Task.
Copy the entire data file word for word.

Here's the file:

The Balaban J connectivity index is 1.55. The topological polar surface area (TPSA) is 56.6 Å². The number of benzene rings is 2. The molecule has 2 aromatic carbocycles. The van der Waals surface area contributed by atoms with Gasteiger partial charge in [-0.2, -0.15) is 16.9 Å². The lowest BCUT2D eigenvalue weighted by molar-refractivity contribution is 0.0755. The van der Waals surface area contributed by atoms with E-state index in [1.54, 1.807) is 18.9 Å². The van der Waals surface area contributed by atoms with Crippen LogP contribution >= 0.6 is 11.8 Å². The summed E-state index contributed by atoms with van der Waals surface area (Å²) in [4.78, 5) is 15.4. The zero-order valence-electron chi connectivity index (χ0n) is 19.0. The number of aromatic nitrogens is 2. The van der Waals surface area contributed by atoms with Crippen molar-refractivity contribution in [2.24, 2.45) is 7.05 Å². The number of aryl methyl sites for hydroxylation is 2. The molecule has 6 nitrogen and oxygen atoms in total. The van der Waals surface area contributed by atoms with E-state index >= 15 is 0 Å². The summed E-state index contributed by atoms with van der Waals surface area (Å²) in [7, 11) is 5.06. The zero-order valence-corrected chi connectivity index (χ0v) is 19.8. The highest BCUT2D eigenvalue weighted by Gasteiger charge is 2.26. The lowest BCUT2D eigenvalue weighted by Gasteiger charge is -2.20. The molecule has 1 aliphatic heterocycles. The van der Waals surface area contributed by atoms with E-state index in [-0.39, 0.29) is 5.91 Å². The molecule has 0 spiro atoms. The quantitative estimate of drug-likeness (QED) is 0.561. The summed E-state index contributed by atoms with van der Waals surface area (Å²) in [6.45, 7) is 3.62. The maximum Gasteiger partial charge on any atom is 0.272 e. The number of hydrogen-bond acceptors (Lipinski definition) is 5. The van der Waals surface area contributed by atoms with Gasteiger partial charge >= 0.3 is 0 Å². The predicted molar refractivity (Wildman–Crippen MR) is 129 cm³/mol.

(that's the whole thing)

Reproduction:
The Balaban J connectivity index is 1.55. The topological polar surface area (TPSA) is 56.6 Å². The number of benzene rings is 2. The molecule has 2 aromatic carbocycles. The van der Waals surface area contributed by atoms with Gasteiger partial charge in [-0.2, -0.15) is 16.9 Å². The lowest BCUT2D eigenvalue weighted by molar-refractivity contribution is 0.0755. The van der Waals surface area contributed by atoms with E-state index in [1.54, 1.807) is 18.9 Å². The van der Waals surface area contributed by atoms with Crippen LogP contribution >= 0.6 is 11.8 Å². The summed E-state index contributed by atoms with van der Waals surface area (Å²) in [4.78, 5) is 15.4. The zero-order valence-electron chi connectivity index (χ0n) is 19.0. The number of aromatic nitrogens is 2. The van der Waals surface area contributed by atoms with Crippen molar-refractivity contribution in [2.24, 2.45) is 7.05 Å². The number of aryl methyl sites for hydroxylation is 2. The molecule has 6 nitrogen and oxygen atoms in total. The van der Waals surface area contributed by atoms with E-state index >= 15 is 0 Å². The summed E-state index contributed by atoms with van der Waals surface area (Å²) in [7, 11) is 5.06. The zero-order valence-corrected chi connectivity index (χ0v) is 19.8. The highest BCUT2D eigenvalue weighted by Gasteiger charge is 2.26. The lowest BCUT2D eigenvalue weighted by Gasteiger charge is -2.20. The molecule has 1 aliphatic heterocycles. The van der Waals surface area contributed by atoms with E-state index in [-0.39, 0.29) is 5.91 Å². The molecule has 0 spiro atoms. The quantitative estimate of drug-likeness (QED) is 0.561. The summed E-state index contributed by atoms with van der Waals surface area (Å²) in [6.45, 7) is 3.62. The maximum Gasteiger partial charge on any atom is 0.272 e. The number of hydrogen-bond acceptors (Lipinski definition) is 5. The van der Waals surface area contributed by atoms with Gasteiger partial charge >= 0.3 is 0 Å². The predicted molar refractivity (Wildman–Crippen MR) is 129 cm³/mol.